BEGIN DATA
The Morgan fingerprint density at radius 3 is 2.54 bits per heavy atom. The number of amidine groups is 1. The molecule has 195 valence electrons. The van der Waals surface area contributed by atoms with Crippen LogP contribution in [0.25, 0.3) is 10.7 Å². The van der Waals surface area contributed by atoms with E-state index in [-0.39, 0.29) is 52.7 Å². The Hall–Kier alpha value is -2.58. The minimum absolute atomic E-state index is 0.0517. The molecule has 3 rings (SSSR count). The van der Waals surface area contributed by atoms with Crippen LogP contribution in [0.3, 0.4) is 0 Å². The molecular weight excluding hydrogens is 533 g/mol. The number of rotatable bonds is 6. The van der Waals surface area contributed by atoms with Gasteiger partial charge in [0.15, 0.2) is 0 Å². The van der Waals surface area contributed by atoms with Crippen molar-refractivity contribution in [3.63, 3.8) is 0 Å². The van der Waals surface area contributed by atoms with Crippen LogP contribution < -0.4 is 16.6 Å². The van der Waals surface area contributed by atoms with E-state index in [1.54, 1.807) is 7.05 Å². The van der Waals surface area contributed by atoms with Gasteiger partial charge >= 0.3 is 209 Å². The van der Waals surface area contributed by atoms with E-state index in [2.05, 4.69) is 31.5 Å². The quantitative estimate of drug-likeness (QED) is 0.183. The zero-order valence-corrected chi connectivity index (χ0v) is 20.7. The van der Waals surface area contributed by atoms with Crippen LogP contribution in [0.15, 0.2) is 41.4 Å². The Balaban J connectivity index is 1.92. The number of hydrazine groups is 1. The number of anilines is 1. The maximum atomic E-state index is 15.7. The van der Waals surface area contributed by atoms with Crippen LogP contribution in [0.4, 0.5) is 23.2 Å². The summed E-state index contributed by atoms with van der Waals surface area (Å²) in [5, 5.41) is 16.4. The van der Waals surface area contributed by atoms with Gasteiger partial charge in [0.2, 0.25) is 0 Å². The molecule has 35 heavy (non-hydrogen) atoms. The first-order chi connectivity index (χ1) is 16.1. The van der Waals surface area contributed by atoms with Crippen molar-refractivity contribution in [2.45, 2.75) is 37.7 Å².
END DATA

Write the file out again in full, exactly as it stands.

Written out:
The Morgan fingerprint density at radius 3 is 2.54 bits per heavy atom. The number of amidine groups is 1. The molecule has 195 valence electrons. The van der Waals surface area contributed by atoms with Crippen LogP contribution in [0.25, 0.3) is 10.7 Å². The van der Waals surface area contributed by atoms with E-state index in [-0.39, 0.29) is 52.7 Å². The Hall–Kier alpha value is -2.58. The minimum absolute atomic E-state index is 0.0517. The molecule has 3 rings (SSSR count). The van der Waals surface area contributed by atoms with Crippen LogP contribution in [0.3, 0.4) is 0 Å². The molecular weight excluding hydrogens is 533 g/mol. The number of rotatable bonds is 6. The van der Waals surface area contributed by atoms with Gasteiger partial charge in [0.15, 0.2) is 0 Å². The van der Waals surface area contributed by atoms with Crippen molar-refractivity contribution in [3.63, 3.8) is 0 Å². The van der Waals surface area contributed by atoms with Crippen LogP contribution < -0.4 is 16.6 Å². The van der Waals surface area contributed by atoms with E-state index in [1.54, 1.807) is 7.05 Å². The van der Waals surface area contributed by atoms with Gasteiger partial charge >= 0.3 is 209 Å². The van der Waals surface area contributed by atoms with E-state index in [2.05, 4.69) is 31.5 Å². The quantitative estimate of drug-likeness (QED) is 0.183. The zero-order valence-corrected chi connectivity index (χ0v) is 20.7. The van der Waals surface area contributed by atoms with Crippen LogP contribution in [0.15, 0.2) is 41.4 Å². The Balaban J connectivity index is 1.92. The number of hydrazine groups is 1. The number of anilines is 1. The maximum atomic E-state index is 15.7. The van der Waals surface area contributed by atoms with Crippen LogP contribution in [0.4, 0.5) is 23.2 Å². The summed E-state index contributed by atoms with van der Waals surface area (Å²) in [5, 5.41) is 16.4. The van der Waals surface area contributed by atoms with Gasteiger partial charge in [0.2, 0.25) is 0 Å². The molecule has 35 heavy (non-hydrogen) atoms. The first-order chi connectivity index (χ1) is 16.1. The van der Waals surface area contributed by atoms with Crippen molar-refractivity contribution in [2.45, 2.75) is 37.7 Å².